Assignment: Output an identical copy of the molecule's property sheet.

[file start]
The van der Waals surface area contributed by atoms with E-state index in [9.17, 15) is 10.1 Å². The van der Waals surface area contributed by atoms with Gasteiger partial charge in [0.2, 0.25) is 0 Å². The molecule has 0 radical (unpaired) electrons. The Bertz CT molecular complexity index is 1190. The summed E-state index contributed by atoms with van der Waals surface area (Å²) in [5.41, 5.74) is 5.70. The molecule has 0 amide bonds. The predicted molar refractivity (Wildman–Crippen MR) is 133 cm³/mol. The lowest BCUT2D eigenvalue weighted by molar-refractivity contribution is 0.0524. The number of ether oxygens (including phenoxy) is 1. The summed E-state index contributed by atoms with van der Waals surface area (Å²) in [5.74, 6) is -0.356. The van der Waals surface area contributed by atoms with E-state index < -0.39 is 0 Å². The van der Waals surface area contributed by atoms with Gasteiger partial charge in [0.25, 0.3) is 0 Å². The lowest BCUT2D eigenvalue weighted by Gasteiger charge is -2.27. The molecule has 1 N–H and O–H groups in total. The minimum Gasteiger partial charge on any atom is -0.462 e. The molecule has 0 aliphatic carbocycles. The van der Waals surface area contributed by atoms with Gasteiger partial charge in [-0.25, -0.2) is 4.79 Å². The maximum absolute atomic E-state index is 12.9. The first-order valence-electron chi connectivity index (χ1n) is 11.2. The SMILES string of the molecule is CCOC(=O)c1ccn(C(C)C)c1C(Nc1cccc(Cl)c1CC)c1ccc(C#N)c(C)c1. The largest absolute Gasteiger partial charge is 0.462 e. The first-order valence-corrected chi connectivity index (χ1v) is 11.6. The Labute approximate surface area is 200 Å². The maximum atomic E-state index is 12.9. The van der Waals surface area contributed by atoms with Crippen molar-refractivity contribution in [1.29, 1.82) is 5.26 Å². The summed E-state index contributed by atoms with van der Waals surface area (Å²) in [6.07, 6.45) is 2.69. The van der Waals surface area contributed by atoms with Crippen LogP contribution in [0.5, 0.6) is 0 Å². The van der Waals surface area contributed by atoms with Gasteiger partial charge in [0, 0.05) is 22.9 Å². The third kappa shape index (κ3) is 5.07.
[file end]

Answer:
The van der Waals surface area contributed by atoms with E-state index in [9.17, 15) is 10.1 Å². The van der Waals surface area contributed by atoms with Gasteiger partial charge in [0.2, 0.25) is 0 Å². The molecule has 0 radical (unpaired) electrons. The Bertz CT molecular complexity index is 1190. The summed E-state index contributed by atoms with van der Waals surface area (Å²) in [5.41, 5.74) is 5.70. The molecule has 0 amide bonds. The predicted molar refractivity (Wildman–Crippen MR) is 133 cm³/mol. The lowest BCUT2D eigenvalue weighted by molar-refractivity contribution is 0.0524. The number of ether oxygens (including phenoxy) is 1. The summed E-state index contributed by atoms with van der Waals surface area (Å²) in [5.74, 6) is -0.356. The van der Waals surface area contributed by atoms with E-state index < -0.39 is 0 Å². The van der Waals surface area contributed by atoms with Gasteiger partial charge in [0.25, 0.3) is 0 Å². The lowest BCUT2D eigenvalue weighted by Gasteiger charge is -2.27. The molecule has 1 N–H and O–H groups in total. The minimum Gasteiger partial charge on any atom is -0.462 e. The molecule has 0 aliphatic carbocycles. The van der Waals surface area contributed by atoms with Gasteiger partial charge in [-0.25, -0.2) is 4.79 Å². The maximum absolute atomic E-state index is 12.9. The first-order valence-electron chi connectivity index (χ1n) is 11.2. The SMILES string of the molecule is CCOC(=O)c1ccn(C(C)C)c1C(Nc1cccc(Cl)c1CC)c1ccc(C#N)c(C)c1. The largest absolute Gasteiger partial charge is 0.462 e. The first-order valence-corrected chi connectivity index (χ1v) is 11.6. The Labute approximate surface area is 200 Å². The maximum atomic E-state index is 12.9. The van der Waals surface area contributed by atoms with Crippen molar-refractivity contribution in [1.29, 1.82) is 5.26 Å². The summed E-state index contributed by atoms with van der Waals surface area (Å²) in [6.07, 6.45) is 2.69. The van der Waals surface area contributed by atoms with Crippen LogP contribution in [0.5, 0.6) is 0 Å². The van der Waals surface area contributed by atoms with Gasteiger partial charge in [0, 0.05) is 22.9 Å². The third kappa shape index (κ3) is 5.07.